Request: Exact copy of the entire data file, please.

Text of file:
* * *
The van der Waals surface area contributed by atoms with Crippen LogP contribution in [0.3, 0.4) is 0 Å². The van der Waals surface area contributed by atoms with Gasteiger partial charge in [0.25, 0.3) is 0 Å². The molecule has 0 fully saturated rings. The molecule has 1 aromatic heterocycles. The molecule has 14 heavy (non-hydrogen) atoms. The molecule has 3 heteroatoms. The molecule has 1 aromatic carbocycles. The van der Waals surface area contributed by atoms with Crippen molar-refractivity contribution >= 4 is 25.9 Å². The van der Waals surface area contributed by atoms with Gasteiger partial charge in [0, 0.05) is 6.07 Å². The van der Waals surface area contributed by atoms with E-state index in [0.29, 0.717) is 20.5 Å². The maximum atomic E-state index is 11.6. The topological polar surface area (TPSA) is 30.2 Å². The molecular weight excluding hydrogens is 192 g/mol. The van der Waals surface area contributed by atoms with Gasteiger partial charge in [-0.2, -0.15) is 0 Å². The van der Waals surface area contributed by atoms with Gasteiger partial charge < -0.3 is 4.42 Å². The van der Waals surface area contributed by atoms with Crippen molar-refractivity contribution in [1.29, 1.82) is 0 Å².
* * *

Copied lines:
The van der Waals surface area contributed by atoms with Crippen LogP contribution in [0.3, 0.4) is 0 Å². The van der Waals surface area contributed by atoms with Gasteiger partial charge in [0.25, 0.3) is 0 Å². The molecule has 0 fully saturated rings. The molecule has 1 aromatic heterocycles. The molecule has 14 heavy (non-hydrogen) atoms. The molecule has 3 heteroatoms. The molecule has 1 aromatic carbocycles. The van der Waals surface area contributed by atoms with Crippen molar-refractivity contribution >= 4 is 25.9 Å². The van der Waals surface area contributed by atoms with Gasteiger partial charge in [0, 0.05) is 6.07 Å². The van der Waals surface area contributed by atoms with E-state index in [0.29, 0.717) is 20.5 Å². The maximum atomic E-state index is 11.6. The topological polar surface area (TPSA) is 30.2 Å². The molecular weight excluding hydrogens is 192 g/mol. The van der Waals surface area contributed by atoms with Gasteiger partial charge in [-0.2, -0.15) is 0 Å². The van der Waals surface area contributed by atoms with Gasteiger partial charge < -0.3 is 4.42 Å². The van der Waals surface area contributed by atoms with Crippen molar-refractivity contribution in [1.29, 1.82) is 0 Å².